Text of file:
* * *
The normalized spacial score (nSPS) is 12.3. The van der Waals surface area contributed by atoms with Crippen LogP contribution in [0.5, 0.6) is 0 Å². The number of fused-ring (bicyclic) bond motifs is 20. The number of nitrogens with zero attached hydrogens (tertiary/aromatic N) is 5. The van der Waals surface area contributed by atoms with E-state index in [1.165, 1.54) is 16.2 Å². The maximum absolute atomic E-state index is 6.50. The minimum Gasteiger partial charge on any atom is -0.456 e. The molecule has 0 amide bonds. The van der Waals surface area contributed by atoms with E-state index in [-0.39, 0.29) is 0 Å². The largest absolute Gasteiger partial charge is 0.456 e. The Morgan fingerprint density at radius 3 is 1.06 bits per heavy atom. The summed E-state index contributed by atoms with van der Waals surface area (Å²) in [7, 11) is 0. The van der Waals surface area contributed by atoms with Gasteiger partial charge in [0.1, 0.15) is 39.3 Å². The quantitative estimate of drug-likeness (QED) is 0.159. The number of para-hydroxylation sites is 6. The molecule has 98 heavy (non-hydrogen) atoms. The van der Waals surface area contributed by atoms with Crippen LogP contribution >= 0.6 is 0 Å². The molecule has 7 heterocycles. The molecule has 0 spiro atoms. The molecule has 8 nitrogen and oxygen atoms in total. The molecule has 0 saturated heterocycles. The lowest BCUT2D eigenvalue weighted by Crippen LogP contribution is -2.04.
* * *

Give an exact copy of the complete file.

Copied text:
The normalized spacial score (nSPS) is 12.3. The van der Waals surface area contributed by atoms with Crippen LogP contribution in [0.5, 0.6) is 0 Å². The number of fused-ring (bicyclic) bond motifs is 20. The number of nitrogens with zero attached hydrogens (tertiary/aromatic N) is 5. The van der Waals surface area contributed by atoms with E-state index in [1.165, 1.54) is 16.2 Å². The maximum absolute atomic E-state index is 6.50. The minimum Gasteiger partial charge on any atom is -0.456 e. The molecule has 0 amide bonds. The van der Waals surface area contributed by atoms with E-state index in [-0.39, 0.29) is 0 Å². The largest absolute Gasteiger partial charge is 0.456 e. The Morgan fingerprint density at radius 3 is 1.06 bits per heavy atom. The summed E-state index contributed by atoms with van der Waals surface area (Å²) in [7, 11) is 0. The van der Waals surface area contributed by atoms with Gasteiger partial charge in [0.1, 0.15) is 39.3 Å². The quantitative estimate of drug-likeness (QED) is 0.159. The number of para-hydroxylation sites is 6. The molecule has 98 heavy (non-hydrogen) atoms. The van der Waals surface area contributed by atoms with Crippen LogP contribution >= 0.6 is 0 Å². The molecule has 7 heterocycles. The molecule has 0 spiro atoms. The molecule has 8 nitrogen and oxygen atoms in total. The molecule has 0 saturated heterocycles. The lowest BCUT2D eigenvalue weighted by Crippen LogP contribution is -2.04.